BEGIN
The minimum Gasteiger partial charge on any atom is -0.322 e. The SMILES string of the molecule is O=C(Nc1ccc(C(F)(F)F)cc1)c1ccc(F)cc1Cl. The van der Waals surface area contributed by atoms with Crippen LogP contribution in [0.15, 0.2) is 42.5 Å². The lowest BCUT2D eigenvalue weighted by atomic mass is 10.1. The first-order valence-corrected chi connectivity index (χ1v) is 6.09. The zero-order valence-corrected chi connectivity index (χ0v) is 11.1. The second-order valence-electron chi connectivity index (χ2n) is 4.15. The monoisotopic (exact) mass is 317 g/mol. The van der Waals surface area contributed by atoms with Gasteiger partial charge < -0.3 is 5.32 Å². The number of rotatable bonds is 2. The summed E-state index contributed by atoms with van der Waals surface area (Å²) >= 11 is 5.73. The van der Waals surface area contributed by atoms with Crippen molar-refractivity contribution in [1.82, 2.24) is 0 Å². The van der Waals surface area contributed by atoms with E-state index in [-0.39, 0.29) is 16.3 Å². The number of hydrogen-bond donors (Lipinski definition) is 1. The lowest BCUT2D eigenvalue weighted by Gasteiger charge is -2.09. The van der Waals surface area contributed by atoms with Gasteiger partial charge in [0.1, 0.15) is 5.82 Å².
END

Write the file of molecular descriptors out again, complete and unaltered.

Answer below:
The minimum Gasteiger partial charge on any atom is -0.322 e. The SMILES string of the molecule is O=C(Nc1ccc(C(F)(F)F)cc1)c1ccc(F)cc1Cl. The van der Waals surface area contributed by atoms with Crippen LogP contribution in [0.15, 0.2) is 42.5 Å². The lowest BCUT2D eigenvalue weighted by atomic mass is 10.1. The first-order valence-corrected chi connectivity index (χ1v) is 6.09. The zero-order valence-corrected chi connectivity index (χ0v) is 11.1. The second-order valence-electron chi connectivity index (χ2n) is 4.15. The monoisotopic (exact) mass is 317 g/mol. The van der Waals surface area contributed by atoms with Gasteiger partial charge < -0.3 is 5.32 Å². The number of rotatable bonds is 2. The summed E-state index contributed by atoms with van der Waals surface area (Å²) >= 11 is 5.73. The van der Waals surface area contributed by atoms with Crippen molar-refractivity contribution in [1.82, 2.24) is 0 Å². The van der Waals surface area contributed by atoms with E-state index in [-0.39, 0.29) is 16.3 Å². The number of hydrogen-bond donors (Lipinski definition) is 1. The lowest BCUT2D eigenvalue weighted by Gasteiger charge is -2.09. The van der Waals surface area contributed by atoms with Gasteiger partial charge in [0.1, 0.15) is 5.82 Å².